Text: This is a discussion class with no written assignments. Possible voluntary presentations will be done. There is no book assigned. Rather, handouts, internet research and films. Maximum cost of handouts: $10.
Leader: Mary Nowak has a BA and MA in American History from Boston University. She taught American History and U.S. and World Geography in Brookline. She has led several study groups for LLARC on two of her favorite subjects: women’s history, and the Civil War.
Class Meetings: 10 Mondays; February 25 - May 6; (no classes on April 15, Patriot's Day); 11 a.m. - 12:30 p.m.
Spanish is fast becoming a second language in the U.S. This small, informal class is designed to enhance speaking skills and improve grammar. It will be conducted at an intermediate rather than beginner level. We also read literature, preferably short stories, and discuss their contents. Therefore it will be necessary to buy some books. In addition, a Spanish-English dictionary will be very helpful.
Leader: Aida Dudelson was born and grew up in Montevideo, Uruguay. She received a BA in liberal arts at the University of Montevideo. Shortly after moving to the United States with her family, she worked in the foreign department of a Boston bank. She then volunteered at New England Medical Center, translating for Spanish-speaking patients. She has taught at Wellesley High School as a short- and long-term substitute and has tutored privately for the past 26 years.
Class Meetings: 10 Mondays; March 25 - May 6; (no classes on April 15 for Patriots Day); 1 p.m. - 2:30 p.m.
While other species have to adapt to their environments or perish, Homo sapiens managed to occupy the entire planet and adapt the environment to suit itself.
Using Yuval Harari’s internationally best-selling book Sapiens as our guide, we will examine the unique features of our species that enabled this global feat and its implications for the future of our planet. Together we will journey to the past to discover that the key to our success lies in our ability to cooperate fueled by the belief in “fictions” such as money, political systems and religion. And we will discover that it was the development of agriculture (which Harari calls “history’s biggest fraud”) that began the transformation of egalitarian hunter-gatherer culture into complex hierarchical societies with great wealth inequality. Finally, we will ride the time machine into a future in which Harari prophesies the melding of Homo sapiens with artificial intelligence.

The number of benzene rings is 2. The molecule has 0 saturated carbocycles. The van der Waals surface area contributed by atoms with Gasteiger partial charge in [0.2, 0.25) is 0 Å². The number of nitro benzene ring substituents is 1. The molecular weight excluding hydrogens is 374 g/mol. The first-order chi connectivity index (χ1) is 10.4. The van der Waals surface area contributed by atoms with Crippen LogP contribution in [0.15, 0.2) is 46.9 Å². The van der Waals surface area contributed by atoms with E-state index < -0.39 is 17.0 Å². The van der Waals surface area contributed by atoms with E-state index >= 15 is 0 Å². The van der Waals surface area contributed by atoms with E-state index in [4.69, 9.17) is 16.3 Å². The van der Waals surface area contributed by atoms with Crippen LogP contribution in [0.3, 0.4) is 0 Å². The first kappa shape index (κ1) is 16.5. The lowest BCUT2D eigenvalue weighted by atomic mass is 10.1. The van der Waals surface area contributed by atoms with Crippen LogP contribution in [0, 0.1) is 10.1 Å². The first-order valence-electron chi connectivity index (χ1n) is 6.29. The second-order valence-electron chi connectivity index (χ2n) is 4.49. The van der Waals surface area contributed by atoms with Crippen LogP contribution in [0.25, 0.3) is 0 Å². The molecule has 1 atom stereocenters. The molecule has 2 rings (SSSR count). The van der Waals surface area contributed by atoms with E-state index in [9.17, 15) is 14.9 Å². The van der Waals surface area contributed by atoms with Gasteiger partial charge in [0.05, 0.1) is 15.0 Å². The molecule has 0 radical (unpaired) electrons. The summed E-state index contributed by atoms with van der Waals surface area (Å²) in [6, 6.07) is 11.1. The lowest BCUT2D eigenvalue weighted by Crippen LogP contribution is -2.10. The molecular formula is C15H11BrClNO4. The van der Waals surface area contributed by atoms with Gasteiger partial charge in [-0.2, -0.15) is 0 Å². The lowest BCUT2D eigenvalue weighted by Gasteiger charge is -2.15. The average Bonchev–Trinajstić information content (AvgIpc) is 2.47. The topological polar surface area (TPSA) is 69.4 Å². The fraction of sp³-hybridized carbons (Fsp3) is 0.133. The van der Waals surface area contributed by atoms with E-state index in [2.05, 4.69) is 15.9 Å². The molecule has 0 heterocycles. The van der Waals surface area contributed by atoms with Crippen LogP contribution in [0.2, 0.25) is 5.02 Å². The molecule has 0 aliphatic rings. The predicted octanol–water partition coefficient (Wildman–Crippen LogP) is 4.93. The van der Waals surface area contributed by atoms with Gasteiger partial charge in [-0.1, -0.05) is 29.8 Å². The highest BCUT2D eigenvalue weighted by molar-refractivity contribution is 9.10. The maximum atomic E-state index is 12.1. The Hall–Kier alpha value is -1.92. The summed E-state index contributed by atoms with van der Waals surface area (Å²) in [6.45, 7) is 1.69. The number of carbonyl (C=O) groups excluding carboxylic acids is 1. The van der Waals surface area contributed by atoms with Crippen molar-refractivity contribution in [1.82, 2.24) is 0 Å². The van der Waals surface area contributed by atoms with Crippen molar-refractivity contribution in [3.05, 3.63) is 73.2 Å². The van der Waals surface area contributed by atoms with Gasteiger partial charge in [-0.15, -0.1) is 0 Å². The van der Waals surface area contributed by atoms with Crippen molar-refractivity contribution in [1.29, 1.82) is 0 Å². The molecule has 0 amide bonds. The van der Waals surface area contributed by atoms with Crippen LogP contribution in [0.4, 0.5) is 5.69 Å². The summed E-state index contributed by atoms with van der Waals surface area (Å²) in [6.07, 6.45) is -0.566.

Class participants will read one chapter per week and the instructor will send guided discussion questions prior to each class.
Leader: Jessica Bethoney, a professor at Bunker Hill Community College, has two master’s degrees--one in Intellectual History from Brandeis University and the other from Tufts University in Counseling Psychology. For the past five years she has taught an honor’s seminar in evolutionary anthropology at Bunker Hill entitled “Wired for Culture” and prior to that taught courses in American Culture designed for students from other cultures. Professor Bethoney is also a certified intercultural trainer and has done numerous workshops for immigrants and refugees in understanding American culture.
Class Meetings: 5 Mondays; April 1 - May 6; 1 p.m. - 2:30 p.m.
Operas are often tragic, with many characters not surviving until the final curtain, but comic operas have long been popular with audiences. This course will look at Italian comic opera from Mozart through mid-19th century. We will consider the elements that contribute to comedy and look at five of the most famous comic operas of the period: Mozart’s Le Nozze di Figaro, Rossini’s Il Barbiere di Siviglia and L’Italiana in Algeri, and Donizetti’s L’Elisir d’Amore and Don Pasquale. Since the staging is important in any opera, especially in a comic one, after seeing most of one production, we will look at portions of other versions to see different approaches to the same subject. No prior knowledge of opera or music required. Synopses of the operas will be provided.
Leader: After completing all course work for a Ph.D in musicology before a career in law, Lois Novotny has returned to her first love, music. She regularly visits the Metropolitan Opera, and happily travels to opera houses in other places. She has enjoyed teaching both at LLARC and other lifelong learning programs.
Class Meetings: 5 Mondays, February 25 - March 25; 1 p.m. - 4 p.m. Please note the time.
Our precious Bill of Rights is a landmark of freedom and the bedrock of the political rights of the American people. How did these rights develop? What were their origins? Not out of whole cloth, but from colonial Americans whose experiences in England blazed a pathway not only to protect old liberties but to establish new ones in a more comprehensive and liberal way. A Bill of Rights, a restraint upon a central government, had great difficulty getting ratified due to the political motivations of Federalists and opponents of the Constitution. The support and persistence of James Madison and others led to the ratification of the Constitution and the Bill of Rights. Two hours per week of preparation. No presentations. Seminar participation by all members.